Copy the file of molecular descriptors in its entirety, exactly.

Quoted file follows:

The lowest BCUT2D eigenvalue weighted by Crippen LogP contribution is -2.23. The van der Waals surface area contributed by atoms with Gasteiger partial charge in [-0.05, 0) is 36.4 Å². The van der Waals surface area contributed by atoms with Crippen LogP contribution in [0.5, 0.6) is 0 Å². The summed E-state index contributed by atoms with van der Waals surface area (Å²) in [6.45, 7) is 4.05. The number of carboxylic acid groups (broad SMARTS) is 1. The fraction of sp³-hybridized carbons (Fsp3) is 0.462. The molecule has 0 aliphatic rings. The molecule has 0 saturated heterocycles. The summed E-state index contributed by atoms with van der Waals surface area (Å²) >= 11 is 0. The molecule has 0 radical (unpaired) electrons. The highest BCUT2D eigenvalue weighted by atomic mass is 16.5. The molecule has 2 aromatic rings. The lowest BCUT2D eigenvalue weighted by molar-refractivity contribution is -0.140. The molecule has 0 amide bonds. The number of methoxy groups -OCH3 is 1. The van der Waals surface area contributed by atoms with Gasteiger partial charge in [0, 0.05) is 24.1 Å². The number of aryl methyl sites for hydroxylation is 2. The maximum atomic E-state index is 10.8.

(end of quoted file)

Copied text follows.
The lowest BCUT2D eigenvalue weighted by Crippen LogP contribution is -2.23. The van der Waals surface area contributed by atoms with Gasteiger partial charge in [-0.05, 0) is 36.4 Å². The van der Waals surface area contributed by atoms with Crippen LogP contribution in [0.5, 0.6) is 0 Å². The summed E-state index contributed by atoms with van der Waals surface area (Å²) in [6.45, 7) is 4.05. The number of carboxylic acid groups (broad SMARTS) is 1. The fraction of sp³-hybridized carbons (Fsp3) is 0.462. The molecule has 0 aliphatic rings. The molecule has 0 saturated heterocycles. The summed E-state index contributed by atoms with van der Waals surface area (Å²) >= 11 is 0. The molecule has 0 radical (unpaired) electrons. The highest BCUT2D eigenvalue weighted by atomic mass is 16.5. The molecule has 2 aromatic rings. The lowest BCUT2D eigenvalue weighted by molar-refractivity contribution is -0.140. The molecule has 0 amide bonds. The number of methoxy groups -OCH3 is 1. The van der Waals surface area contributed by atoms with Gasteiger partial charge in [0, 0.05) is 24.1 Å². The number of aryl methyl sites for hydroxylation is 2. The maximum atomic E-state index is 10.8.